A Millennial’s Experience as a Rotarian
by Brandon Smith, Partner Development Manager at Operation Warm
I had never heard of Rotary International before I started working for Operation Warm in 2016. With all the knowledge in the world at my fingertips, this sad, sad Millennial had not heard of the largest service organization in the world.
For those who do not know, Rotary International has over 1.2 million members in 200 countries, and each of its 33,000 clubs sustains projects in both local and international communities. Rotary’s current banner project is End Polio Now, which Bill Gates just pledged $450 million to help end (Yes, Bill Gates from Microsoft is a Rotarian).
I quickly came to learn how quintessential Rotary clubs are to the foundation and continued operation of Operation Warm. Clubs write grants to support us or to help provide their events with more coats. They create fundraisers of all shapes and sizes with the sole purpose of providing new coats to kids. But in my naiveté, I had yet to grasp what Rotary truly was.
Operation Warm was founded by Rotarian Dick Sanford from the Longwood Rotary Club. He encouraged me to learn more by attending one of the club’s meetings and talking to those who helped the organization get started.
To be honest, I dodged this request for as long as I could, since a meeting at 6:00 a.m. was quite unappealing. Months later, I caved. It was not what I had expected.
That humid, September morning, more than sixty folks (all older than me by at least 15 years) cheerily greeted one another as do old friends. The meeting was structured and filled with traditions like Happy Dollars and bell-ringing; they even said the Pledge of Allegiance, which I had not repeated since middle school.
Yet the whole affair remained casual and lighthearted. The speaker, president and sergeant-at-arms cracked jokes while they talked about projects supporting the community.
I heard about a half dozen projects the club supported and just as many fundraisers. Maybe I was caught off-guard, but the good feeling persisted long after. I was impressed with how much fun these guys were having while serving, and so I continued to learn more about Rotary.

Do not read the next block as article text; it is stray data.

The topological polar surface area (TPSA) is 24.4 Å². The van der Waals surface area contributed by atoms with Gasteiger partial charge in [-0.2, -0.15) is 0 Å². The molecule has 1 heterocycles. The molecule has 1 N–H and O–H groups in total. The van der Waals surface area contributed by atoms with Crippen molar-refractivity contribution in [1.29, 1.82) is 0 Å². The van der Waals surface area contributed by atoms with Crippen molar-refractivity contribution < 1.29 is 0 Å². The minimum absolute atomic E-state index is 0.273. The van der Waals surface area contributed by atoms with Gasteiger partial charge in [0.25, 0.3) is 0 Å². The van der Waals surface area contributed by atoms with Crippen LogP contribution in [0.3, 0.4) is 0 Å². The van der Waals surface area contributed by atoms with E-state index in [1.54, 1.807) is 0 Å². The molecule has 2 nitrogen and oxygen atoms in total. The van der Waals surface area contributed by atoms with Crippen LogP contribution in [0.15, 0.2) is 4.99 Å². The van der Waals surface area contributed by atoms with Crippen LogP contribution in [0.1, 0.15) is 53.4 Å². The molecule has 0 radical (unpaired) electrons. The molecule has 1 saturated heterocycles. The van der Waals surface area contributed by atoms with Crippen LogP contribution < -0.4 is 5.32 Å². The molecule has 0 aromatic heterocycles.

Rotary International is incredibly well-structured. They have a foundation that clubs can write grant applications to for project funding; they have annual change in leadership with mandatory training; they have international projects. This 100-year-old organization is a Top 5 member on Charity Navigator and gives billions of dollars to communities every year. It is somewhat embarrassing that it took me this long to absorb how mature and significant this organization was.
What was just as impressive was how Rotary stayed on top of the tech game. Clubs have websites, Facebook pages, apps, blogs, and online calendars of events. Google even made Rotary International a Virtual Reality video tour that walks viewers through an End Polio Now event. As a Millennial, I certainly underestimated the ability of older generations who want to get stuff done and keep up with younger generations.
Soon, I began to network and present at with other clubs. Each time, I heard about the impact even the smallest of clubs had in their communities. They pick up litter along highways; they pay for the maintenance on a Library’s book-mobile; they provide college scholarships, and they install clean water wells in developing countries. The list goes on and on.
I wanted to be a part of this. I drank the Kool-Aid at this point and joined the Rotary Club of West Chester, PA. Two weeks later, I went to the Rotary International Convention in Atlanta, GA, where 43,000 people from around the world gathered to learn about and share their good deeds in the world.
However, I left Atlanta somewhat unfulfilled. After witnessing the wonders of Rotary, I was disappointed that I was one of the youngest people there, and I’m only 28. Rotaract and Interact clubs are focused on getting youth and young adults involved in community service, but Millennials had a minimal presence. Clubs across the world are struggling to appeal to younger members.
Millennials prefer to support companies that give back. We are civic-minded and volunteer on an increasing scale every year. In spite of this, it was upsetting to witness the struggles that Rotary International’s youth membership faces. Sure, we want to be able to trust who we give our money to, but I fail to see why such a revered organization like Rotary is suffering.
So I do something about it. I regularly share articles on LinkedIn and posts on Facebook about Rotary’s impact both locally and internationally. Friends who are just clueless about Rotary as I once was message me to ask, “What is Rotary? What do they do?”
“What doesn’t Rotary do?” I reply every time before explaining myself.
Nowadays, I sport my blue-and-gold pin. I rehearse my Rotary elevator pitch. I talk about the many positive activities that my club and all of Rotary is doing in the world. It feels good to be a part of this organization and to give back. I hope that my fellow Millennials will recognize and contribute to Rotary’s good works. Join a club. Drink the Kool-Aid. Volunteer. It’s a blast.
Want to learn more about becoming part of a Rotary club? Email the author Brandon Smith at firstname.lastname@example.org.
How Employee Volunteer Programs are Changing in 2020
How will socially responsible business leaders move forward in 2020 with plans to give back? Smart companies know that the way forward in business is through corporate social responsibility and…Read More